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By 17 April 2018 | Categories: news

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Ever since Facebook became embroiled in the Cambridge Analytica scandal, the company has tried to do as much damage control as possible, even prompting CEO Mark Zuckerberg to appear before the US Senate to answer questions over multiple days. The latest effort from Facebook is a blog post by product management director, David Baser.

In it, Baser tries to explain when, why and how the social media platform accesses and discards user data. Whatever his intention though, the overriding tone of the post seems to shift blame away from Facebook and rather say that data collection of sharing of user information is a common practice in the tech industry.

"Many companies offer these types of services and, like Facebook, they also get information from the apps and sites that use them. Twitter, Pinterest and LinkedIn all have similar Like and Share buttons to help people share things on their services. Google has a popular analytics service. And Amazon, Google and Twitter all offer login features. These companies — and many others — also offer advertising services. In fact, most websites and apps send the same information to multiple companies each time you visit them," notes Baser.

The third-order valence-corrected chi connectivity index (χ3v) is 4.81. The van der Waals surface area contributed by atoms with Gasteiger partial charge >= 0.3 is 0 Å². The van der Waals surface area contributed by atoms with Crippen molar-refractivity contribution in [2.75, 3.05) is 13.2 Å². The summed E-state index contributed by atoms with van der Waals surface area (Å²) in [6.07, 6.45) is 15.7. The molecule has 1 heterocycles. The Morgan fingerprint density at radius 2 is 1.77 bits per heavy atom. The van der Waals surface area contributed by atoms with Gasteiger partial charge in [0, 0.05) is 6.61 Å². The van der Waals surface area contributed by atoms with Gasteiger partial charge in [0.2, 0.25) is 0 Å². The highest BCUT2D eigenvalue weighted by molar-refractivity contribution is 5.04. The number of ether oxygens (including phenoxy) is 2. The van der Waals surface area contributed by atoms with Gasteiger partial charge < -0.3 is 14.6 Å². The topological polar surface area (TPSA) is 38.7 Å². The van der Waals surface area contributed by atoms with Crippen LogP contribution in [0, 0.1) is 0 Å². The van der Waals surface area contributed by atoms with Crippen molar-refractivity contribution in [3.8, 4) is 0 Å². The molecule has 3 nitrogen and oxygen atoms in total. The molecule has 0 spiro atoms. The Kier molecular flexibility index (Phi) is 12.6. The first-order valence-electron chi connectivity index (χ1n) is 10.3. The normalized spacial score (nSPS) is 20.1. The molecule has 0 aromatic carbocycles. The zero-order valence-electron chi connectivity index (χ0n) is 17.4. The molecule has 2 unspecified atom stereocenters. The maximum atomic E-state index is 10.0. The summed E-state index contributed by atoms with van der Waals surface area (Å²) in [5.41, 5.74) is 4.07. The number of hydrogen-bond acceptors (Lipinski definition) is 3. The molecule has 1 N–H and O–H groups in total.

The ‘not just us’ approach from Facebook seems to try and frame their actions as normal and common practice. Whether or not it is the norm for the industry is irrelevant, as it is the fact that user data was disclosed without their knowledge, constituting a significant breach of privacy.

This is the issue that Facebook is missing, and given their actions, it doesn't look like much will change moving forward. Let us know you thoughts about their behaviour in the comments section below.

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